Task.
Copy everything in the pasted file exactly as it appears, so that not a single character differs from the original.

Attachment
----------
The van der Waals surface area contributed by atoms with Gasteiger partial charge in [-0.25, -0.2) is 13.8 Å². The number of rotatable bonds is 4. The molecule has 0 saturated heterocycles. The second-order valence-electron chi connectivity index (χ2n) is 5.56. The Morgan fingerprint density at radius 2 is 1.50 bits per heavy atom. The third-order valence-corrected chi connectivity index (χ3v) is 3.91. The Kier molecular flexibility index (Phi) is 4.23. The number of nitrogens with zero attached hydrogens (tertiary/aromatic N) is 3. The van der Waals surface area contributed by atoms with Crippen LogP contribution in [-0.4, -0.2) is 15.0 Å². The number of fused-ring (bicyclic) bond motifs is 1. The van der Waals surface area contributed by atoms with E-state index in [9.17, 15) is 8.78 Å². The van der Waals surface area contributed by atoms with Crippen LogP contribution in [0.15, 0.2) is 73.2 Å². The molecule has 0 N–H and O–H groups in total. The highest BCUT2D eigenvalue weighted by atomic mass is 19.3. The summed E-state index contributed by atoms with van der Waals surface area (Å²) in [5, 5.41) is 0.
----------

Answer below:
The van der Waals surface area contributed by atoms with Gasteiger partial charge in [-0.25, -0.2) is 13.8 Å². The number of rotatable bonds is 4. The molecule has 0 saturated heterocycles. The second-order valence-electron chi connectivity index (χ2n) is 5.56. The Morgan fingerprint density at radius 2 is 1.50 bits per heavy atom. The third-order valence-corrected chi connectivity index (χ3v) is 3.91. The Kier molecular flexibility index (Phi) is 4.23. The number of nitrogens with zero attached hydrogens (tertiary/aromatic N) is 3. The van der Waals surface area contributed by atoms with Crippen LogP contribution in [-0.4, -0.2) is 15.0 Å². The number of fused-ring (bicyclic) bond motifs is 1. The van der Waals surface area contributed by atoms with E-state index in [9.17, 15) is 8.78 Å². The van der Waals surface area contributed by atoms with Crippen LogP contribution in [0.15, 0.2) is 73.2 Å². The molecule has 0 N–H and O–H groups in total. The highest BCUT2D eigenvalue weighted by atomic mass is 19.3. The summed E-state index contributed by atoms with van der Waals surface area (Å²) in [5, 5.41) is 0.